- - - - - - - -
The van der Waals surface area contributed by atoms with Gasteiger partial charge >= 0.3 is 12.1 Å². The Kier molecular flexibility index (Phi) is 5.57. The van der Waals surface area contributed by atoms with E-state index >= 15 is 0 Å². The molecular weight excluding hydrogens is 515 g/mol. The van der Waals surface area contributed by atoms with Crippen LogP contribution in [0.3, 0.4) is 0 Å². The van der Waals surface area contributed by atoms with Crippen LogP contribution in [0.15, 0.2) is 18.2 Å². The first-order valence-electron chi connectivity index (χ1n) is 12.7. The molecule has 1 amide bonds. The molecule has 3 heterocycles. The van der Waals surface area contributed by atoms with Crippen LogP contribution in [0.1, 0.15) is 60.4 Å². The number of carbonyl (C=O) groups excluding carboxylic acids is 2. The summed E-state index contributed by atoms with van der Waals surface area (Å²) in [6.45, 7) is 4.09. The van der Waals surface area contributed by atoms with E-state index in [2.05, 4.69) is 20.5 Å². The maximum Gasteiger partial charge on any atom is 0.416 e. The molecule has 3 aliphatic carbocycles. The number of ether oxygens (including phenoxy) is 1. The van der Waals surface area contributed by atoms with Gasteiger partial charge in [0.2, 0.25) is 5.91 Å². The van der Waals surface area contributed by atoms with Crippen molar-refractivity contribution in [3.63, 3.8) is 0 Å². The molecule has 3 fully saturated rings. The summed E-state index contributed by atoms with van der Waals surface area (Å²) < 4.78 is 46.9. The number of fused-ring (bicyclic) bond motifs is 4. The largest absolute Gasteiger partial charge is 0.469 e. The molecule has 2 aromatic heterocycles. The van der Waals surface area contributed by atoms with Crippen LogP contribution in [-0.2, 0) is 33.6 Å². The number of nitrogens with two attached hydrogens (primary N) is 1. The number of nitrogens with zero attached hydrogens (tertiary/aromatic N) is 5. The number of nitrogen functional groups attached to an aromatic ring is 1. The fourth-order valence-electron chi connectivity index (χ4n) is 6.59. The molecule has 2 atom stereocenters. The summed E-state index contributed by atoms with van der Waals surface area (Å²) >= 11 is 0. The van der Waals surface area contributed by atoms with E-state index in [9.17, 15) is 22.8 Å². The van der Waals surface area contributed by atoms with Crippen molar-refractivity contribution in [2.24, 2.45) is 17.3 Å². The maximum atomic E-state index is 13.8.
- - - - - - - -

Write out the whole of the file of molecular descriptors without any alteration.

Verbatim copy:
The van der Waals surface area contributed by atoms with Gasteiger partial charge >= 0.3 is 12.1 Å². The Kier molecular flexibility index (Phi) is 5.57. The van der Waals surface area contributed by atoms with E-state index >= 15 is 0 Å². The molecular weight excluding hydrogens is 515 g/mol. The van der Waals surface area contributed by atoms with Crippen LogP contribution in [0.3, 0.4) is 0 Å². The van der Waals surface area contributed by atoms with Crippen LogP contribution in [0.15, 0.2) is 18.2 Å². The first-order valence-electron chi connectivity index (χ1n) is 12.7. The molecule has 1 amide bonds. The molecule has 3 heterocycles. The van der Waals surface area contributed by atoms with Crippen LogP contribution in [0.1, 0.15) is 60.4 Å². The number of carbonyl (C=O) groups excluding carboxylic acids is 2. The summed E-state index contributed by atoms with van der Waals surface area (Å²) in [6.45, 7) is 4.09. The van der Waals surface area contributed by atoms with E-state index in [2.05, 4.69) is 20.5 Å². The maximum Gasteiger partial charge on any atom is 0.416 e. The molecule has 3 aliphatic carbocycles. The number of ether oxygens (including phenoxy) is 1. The van der Waals surface area contributed by atoms with Gasteiger partial charge in [0.2, 0.25) is 5.91 Å². The van der Waals surface area contributed by atoms with Crippen molar-refractivity contribution in [3.63, 3.8) is 0 Å². The molecule has 3 fully saturated rings. The summed E-state index contributed by atoms with van der Waals surface area (Å²) < 4.78 is 46.9. The number of fused-ring (bicyclic) bond motifs is 4. The largest absolute Gasteiger partial charge is 0.469 e. The molecule has 2 aromatic heterocycles. The van der Waals surface area contributed by atoms with Crippen LogP contribution in [-0.2, 0) is 33.6 Å². The number of nitrogens with two attached hydrogens (primary N) is 1. The number of nitrogens with zero attached hydrogens (tertiary/aromatic N) is 5. The number of nitrogen functional groups attached to an aromatic ring is 1. The fourth-order valence-electron chi connectivity index (χ4n) is 6.59. The molecule has 2 atom stereocenters. The summed E-state index contributed by atoms with van der Waals surface area (Å²) >= 11 is 0. The van der Waals surface area contributed by atoms with E-state index in [9.17, 15) is 22.8 Å². The van der Waals surface area contributed by atoms with Crippen molar-refractivity contribution in [2.24, 2.45) is 17.3 Å². The maximum atomic E-state index is 13.8.